As I was getting a dragon tattoo, two men joined the queue to get theirs. We got to talking; and I found out that their names were Paul and Alan and that they were from the UK. They stuck around, and we got some drinks together. I pulled them aside and told them point-blank that I really wanted my mom to have the best time (she had recently gotten out of a depression) and if they could keep an eye on her throughout the evening, I’d really appreciate it.
I think they took my words to be some sort of divine mission, because they didn’t let my mom out of their sight, buying us more drinks and dancing all night. It showed me what good guys they were, right from the start.
I started talking to Alan. We were both drunk, but our conversations were incredibly honest and straight-forward. At one point, he said, “I’m afraid of sunrises.”
“Why?” I asked incredulously.
“They’re always the end of something great, you know?”
I held his hand and talked to him until the sky had lit up completely – he didn’t even notice that the sun had come up. I told him that to me, sunrises meant the start of something new.
I kissed him out of the blue, because I felt something and wanted to make sure I wasn’t crazy. Now, Alan tells me that the first night we met, he thought I was a lesbian, and the kiss completely took him by surprise.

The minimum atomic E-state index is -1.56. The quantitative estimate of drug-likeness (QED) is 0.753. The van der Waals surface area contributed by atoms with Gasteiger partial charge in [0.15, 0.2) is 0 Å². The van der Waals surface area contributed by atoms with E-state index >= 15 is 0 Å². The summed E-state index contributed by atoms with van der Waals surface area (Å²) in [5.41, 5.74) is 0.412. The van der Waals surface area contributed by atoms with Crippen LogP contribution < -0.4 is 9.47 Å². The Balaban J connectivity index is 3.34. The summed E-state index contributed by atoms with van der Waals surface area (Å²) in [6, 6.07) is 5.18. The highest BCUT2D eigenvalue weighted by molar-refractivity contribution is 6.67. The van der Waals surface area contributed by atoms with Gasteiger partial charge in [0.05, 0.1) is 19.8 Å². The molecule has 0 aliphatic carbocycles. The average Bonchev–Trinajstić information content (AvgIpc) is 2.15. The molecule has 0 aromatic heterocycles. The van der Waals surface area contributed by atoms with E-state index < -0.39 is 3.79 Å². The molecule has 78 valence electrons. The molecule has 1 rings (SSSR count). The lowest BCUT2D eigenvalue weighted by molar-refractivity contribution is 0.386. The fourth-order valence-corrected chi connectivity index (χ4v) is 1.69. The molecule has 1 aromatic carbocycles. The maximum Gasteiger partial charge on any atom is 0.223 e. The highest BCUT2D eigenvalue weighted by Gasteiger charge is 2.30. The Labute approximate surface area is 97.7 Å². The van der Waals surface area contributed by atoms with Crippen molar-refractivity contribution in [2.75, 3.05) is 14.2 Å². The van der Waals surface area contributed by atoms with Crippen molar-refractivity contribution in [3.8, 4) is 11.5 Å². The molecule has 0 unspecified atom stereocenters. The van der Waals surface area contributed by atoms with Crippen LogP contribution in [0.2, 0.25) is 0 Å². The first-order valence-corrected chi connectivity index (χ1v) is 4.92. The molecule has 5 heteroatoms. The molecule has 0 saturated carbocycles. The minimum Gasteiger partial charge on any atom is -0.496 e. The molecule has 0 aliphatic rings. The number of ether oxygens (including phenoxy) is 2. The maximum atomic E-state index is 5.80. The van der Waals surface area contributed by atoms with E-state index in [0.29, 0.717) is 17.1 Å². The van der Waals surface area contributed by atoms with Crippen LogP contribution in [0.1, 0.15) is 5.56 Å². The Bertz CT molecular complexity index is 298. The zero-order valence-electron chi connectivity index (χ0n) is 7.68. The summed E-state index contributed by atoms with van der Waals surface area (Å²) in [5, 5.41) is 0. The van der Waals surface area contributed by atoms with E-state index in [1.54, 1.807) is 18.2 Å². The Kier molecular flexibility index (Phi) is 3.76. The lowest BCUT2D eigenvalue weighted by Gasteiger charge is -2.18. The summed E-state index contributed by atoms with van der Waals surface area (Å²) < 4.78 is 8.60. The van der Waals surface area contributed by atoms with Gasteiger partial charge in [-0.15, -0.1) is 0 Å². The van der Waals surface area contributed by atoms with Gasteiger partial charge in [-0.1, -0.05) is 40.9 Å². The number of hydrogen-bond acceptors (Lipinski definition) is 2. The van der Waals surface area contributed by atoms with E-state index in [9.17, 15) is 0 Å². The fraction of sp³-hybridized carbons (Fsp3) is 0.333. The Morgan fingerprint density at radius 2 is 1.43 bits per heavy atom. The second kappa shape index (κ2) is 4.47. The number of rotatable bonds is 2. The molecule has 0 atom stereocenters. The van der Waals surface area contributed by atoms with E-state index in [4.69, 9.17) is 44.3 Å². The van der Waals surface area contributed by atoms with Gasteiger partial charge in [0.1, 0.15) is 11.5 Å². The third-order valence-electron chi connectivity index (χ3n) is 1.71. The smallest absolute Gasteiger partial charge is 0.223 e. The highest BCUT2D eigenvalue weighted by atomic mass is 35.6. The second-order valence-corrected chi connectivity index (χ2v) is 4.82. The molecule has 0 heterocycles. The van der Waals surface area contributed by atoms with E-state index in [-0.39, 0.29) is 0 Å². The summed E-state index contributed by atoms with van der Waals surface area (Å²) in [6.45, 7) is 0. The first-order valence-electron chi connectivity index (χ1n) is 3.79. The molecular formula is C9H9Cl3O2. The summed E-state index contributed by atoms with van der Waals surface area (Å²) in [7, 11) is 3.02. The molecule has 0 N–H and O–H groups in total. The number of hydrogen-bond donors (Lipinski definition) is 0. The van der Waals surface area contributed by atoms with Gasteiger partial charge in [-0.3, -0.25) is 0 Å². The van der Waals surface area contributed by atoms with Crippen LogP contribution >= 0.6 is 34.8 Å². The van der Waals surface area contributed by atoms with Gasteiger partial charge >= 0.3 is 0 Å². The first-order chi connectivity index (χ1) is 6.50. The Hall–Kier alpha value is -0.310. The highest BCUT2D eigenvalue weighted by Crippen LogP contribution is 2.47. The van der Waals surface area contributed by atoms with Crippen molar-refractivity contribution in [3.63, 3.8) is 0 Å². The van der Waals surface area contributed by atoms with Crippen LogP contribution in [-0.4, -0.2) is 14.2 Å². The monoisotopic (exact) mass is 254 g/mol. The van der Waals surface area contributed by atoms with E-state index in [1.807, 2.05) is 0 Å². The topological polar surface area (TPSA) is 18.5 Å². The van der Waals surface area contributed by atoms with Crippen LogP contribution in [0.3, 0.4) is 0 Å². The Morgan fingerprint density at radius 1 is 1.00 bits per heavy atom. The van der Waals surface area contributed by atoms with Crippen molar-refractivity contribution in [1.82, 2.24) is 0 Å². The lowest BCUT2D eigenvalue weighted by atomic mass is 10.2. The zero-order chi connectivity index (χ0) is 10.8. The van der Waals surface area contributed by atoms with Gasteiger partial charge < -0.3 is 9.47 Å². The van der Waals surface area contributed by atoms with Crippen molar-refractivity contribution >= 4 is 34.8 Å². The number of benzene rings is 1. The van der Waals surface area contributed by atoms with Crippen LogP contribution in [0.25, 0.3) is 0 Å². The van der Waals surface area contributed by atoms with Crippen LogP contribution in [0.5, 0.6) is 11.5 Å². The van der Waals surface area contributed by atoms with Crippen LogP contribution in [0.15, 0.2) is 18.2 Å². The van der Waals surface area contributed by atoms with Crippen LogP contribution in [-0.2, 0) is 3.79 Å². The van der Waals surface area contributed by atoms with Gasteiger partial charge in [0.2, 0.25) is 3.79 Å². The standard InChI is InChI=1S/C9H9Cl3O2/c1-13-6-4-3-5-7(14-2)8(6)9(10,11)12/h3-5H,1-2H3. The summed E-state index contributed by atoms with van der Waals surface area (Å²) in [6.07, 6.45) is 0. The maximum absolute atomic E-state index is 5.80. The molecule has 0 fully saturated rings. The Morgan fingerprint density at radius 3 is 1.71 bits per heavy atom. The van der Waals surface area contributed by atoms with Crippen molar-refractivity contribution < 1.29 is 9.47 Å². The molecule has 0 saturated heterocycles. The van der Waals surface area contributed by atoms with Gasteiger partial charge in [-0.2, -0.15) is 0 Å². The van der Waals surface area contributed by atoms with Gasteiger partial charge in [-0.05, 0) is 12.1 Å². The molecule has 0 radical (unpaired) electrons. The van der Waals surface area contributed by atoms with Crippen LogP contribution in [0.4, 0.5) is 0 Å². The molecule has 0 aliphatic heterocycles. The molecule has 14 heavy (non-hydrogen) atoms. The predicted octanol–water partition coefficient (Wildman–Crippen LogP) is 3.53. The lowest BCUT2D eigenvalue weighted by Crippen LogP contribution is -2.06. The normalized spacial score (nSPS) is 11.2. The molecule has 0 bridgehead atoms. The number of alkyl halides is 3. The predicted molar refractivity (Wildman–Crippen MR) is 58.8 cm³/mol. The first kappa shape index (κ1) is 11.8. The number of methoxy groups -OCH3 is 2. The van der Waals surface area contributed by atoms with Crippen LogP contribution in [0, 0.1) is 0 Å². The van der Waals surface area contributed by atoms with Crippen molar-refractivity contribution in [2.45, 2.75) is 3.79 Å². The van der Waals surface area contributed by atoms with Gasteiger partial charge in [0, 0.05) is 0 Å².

My mom, forever cool, invited them over for breakfast, and I drove Alan home on my scooter. We almost got killed, but all I can remember is a lot of giggling.
After breakfast, and a swim, I took him to my room, showered him and put him to bed. I think neither of us had the strength to turn our encounter into anything sexual; it would have ruined the perfect night. And to be honest, at that point, I was terrified and wanted him out of my life ASAP. (I told you, I had serious Love and Commitment issues.) After a brief goodbye, I left for Bangkok with only his full name.
Five months later, here I am, completely converted and ready to be as committed as I possibly can be to this man. After Thailand, he went back to the UK, and I went back to my parents’ house in France. I then left for Israel for an an internship (I couldn’t go back to Japan), and I think the only way our relationship worked was because of the incredible love and devotion we felt/feel for each other. In fact, we’ve had maybe a total of four weeks together out of these five months.
I think my story says a few things:
1. I’m glad I waited for the right man to really open up; it’s worth it.
2. Sometimes you just have to believe in signs; a natural catastrophe and a LOT of little things put us on the right path to finding each other and falling in love.
3. Prince Charmings really do exist, they just all happen to be British and hidden away.
4. Long-distance relationships can work out if you love each other enough, and have a bit of Skype Sex.
I wrote to Catherine almost a year ago, complimenting her blog. It’s pretty clear in that email that any emotional display was a no-no on my part; I admired Catherine for doing it so beautifully in her posts. I never thought I’d actually ever have anything to write about, but I guess meeting the person you know you want to spend the rest of your life with can change a lot of things.
Good luck, and may you find your lobster!
Copyright 2011. Simply Solo blog by Catherine Gryp. All Rights Reserved.